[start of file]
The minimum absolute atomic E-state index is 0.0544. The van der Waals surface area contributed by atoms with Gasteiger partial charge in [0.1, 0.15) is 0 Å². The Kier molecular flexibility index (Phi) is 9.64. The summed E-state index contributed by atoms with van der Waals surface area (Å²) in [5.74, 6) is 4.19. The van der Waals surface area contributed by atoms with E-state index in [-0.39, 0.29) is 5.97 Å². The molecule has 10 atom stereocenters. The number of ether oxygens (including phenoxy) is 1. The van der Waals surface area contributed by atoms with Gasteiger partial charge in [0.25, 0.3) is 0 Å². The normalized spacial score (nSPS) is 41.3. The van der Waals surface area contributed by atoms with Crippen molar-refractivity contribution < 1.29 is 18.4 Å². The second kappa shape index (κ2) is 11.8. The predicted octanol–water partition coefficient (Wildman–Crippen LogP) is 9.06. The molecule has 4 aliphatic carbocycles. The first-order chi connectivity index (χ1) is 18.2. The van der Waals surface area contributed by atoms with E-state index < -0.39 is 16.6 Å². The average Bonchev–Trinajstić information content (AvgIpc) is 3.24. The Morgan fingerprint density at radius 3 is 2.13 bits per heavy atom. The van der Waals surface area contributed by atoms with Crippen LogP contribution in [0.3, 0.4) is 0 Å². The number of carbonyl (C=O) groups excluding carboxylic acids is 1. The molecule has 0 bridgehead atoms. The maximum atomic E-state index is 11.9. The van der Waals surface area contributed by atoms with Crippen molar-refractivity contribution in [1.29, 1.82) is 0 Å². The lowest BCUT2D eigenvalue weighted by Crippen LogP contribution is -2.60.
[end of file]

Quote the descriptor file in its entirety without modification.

The minimum absolute atomic E-state index is 0.0544. The van der Waals surface area contributed by atoms with Gasteiger partial charge in [0.1, 0.15) is 0 Å². The Kier molecular flexibility index (Phi) is 9.64. The summed E-state index contributed by atoms with van der Waals surface area (Å²) in [5.74, 6) is 4.19. The van der Waals surface area contributed by atoms with E-state index in [-0.39, 0.29) is 5.97 Å². The molecule has 10 atom stereocenters. The number of ether oxygens (including phenoxy) is 1. The van der Waals surface area contributed by atoms with Gasteiger partial charge in [0.25, 0.3) is 0 Å². The normalized spacial score (nSPS) is 41.3. The van der Waals surface area contributed by atoms with Crippen molar-refractivity contribution < 1.29 is 18.4 Å². The second kappa shape index (κ2) is 11.8. The predicted octanol–water partition coefficient (Wildman–Crippen LogP) is 9.06. The molecule has 4 aliphatic carbocycles. The first-order chi connectivity index (χ1) is 18.2. The van der Waals surface area contributed by atoms with E-state index < -0.39 is 16.6 Å². The average Bonchev–Trinajstić information content (AvgIpc) is 3.24. The Morgan fingerprint density at radius 3 is 2.13 bits per heavy atom. The van der Waals surface area contributed by atoms with Crippen LogP contribution in [0.3, 0.4) is 0 Å². The number of carbonyl (C=O) groups excluding carboxylic acids is 1. The molecule has 0 bridgehead atoms. The maximum atomic E-state index is 11.9. The van der Waals surface area contributed by atoms with Crippen molar-refractivity contribution in [1.29, 1.82) is 0 Å². The lowest BCUT2D eigenvalue weighted by Crippen LogP contribution is -2.60.